Denmark Celtic 1st Century BCE. Lord of animals Cernunnos seen here with a torque ring his left hand and around his neck. In his right hand is around a snakes neck. Gudestrup Cauldrun. Is it a depiction of control of wild untamed forces.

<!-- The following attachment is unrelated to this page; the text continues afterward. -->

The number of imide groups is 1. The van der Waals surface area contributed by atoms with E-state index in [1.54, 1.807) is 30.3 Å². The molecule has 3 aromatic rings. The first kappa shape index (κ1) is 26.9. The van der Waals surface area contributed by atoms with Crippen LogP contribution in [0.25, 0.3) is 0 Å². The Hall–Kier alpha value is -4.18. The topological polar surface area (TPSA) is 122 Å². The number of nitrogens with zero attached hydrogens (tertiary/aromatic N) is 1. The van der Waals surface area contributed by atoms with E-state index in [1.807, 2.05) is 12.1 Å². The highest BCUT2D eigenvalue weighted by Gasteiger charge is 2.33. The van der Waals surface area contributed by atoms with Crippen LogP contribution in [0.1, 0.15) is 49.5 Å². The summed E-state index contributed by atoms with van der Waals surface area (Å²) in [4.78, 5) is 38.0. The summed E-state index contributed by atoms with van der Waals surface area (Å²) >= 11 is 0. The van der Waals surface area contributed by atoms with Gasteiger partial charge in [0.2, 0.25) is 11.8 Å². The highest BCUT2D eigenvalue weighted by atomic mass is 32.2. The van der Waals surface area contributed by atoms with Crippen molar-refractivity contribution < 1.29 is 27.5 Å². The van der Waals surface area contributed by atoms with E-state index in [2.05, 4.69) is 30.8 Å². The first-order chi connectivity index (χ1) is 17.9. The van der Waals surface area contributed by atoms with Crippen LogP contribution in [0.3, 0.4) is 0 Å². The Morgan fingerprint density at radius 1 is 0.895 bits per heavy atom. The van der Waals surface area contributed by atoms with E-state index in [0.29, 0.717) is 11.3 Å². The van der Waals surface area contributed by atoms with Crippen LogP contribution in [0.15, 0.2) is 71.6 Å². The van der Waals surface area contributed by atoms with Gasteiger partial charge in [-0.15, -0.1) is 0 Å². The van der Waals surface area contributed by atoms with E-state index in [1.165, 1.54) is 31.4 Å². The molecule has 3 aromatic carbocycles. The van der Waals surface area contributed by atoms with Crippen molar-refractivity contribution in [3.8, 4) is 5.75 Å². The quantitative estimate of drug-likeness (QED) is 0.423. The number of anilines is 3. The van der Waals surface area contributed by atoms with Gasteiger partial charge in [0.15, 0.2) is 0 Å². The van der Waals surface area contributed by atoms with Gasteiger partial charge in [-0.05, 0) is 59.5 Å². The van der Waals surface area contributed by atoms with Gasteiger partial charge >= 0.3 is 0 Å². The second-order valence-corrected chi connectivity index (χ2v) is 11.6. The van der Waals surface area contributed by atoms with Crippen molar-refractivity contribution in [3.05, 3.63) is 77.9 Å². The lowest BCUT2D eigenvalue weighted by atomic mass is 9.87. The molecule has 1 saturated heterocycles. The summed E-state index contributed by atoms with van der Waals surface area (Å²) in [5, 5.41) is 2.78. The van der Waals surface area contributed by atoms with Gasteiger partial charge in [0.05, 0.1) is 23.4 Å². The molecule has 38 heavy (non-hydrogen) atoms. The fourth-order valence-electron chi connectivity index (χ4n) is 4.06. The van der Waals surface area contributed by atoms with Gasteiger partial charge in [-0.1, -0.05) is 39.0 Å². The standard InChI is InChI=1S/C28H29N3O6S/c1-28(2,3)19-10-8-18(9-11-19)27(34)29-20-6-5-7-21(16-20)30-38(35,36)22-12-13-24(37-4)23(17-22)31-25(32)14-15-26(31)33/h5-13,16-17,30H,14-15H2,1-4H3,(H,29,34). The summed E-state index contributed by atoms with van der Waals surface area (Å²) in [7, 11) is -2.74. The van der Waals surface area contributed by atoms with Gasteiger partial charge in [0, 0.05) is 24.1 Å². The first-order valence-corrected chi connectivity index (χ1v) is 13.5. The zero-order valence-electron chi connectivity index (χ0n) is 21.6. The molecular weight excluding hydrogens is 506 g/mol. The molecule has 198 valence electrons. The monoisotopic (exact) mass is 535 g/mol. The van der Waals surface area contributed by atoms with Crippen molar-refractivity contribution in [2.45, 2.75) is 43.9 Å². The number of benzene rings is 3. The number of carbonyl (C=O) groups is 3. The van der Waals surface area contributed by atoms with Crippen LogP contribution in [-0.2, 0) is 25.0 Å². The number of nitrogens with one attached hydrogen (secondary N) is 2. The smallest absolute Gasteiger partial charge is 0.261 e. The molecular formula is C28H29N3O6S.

British Dying Gaul Celtic warrior with characteristic British hairstyle and moustache and has a torc around his neck. He lies on his fallen shield while his sword belt and a curved trumpet lie beside him. The statue serves both as a reminder of the Celts' defeat, thus demonstrating the might of the people who defeated them, and a memorial to their bravery as worthy adversaries. Copies of the statue can be seen in the Museum of Classical Archaeology at Cambridge University, Leinster House in Dublin, Ireland. The Royal Academy in London had one such copy, now at the Courtauld Gallery in London. There is an example in bronze over the gate of the walled garden at Iford Manor, Wiltshire, England. In the English market town of Brigg in Lincolnshire, the long established coaching inn The Dying Gladiator . The original may have been commissioned some time between 230 and 220 BCE Rome


 

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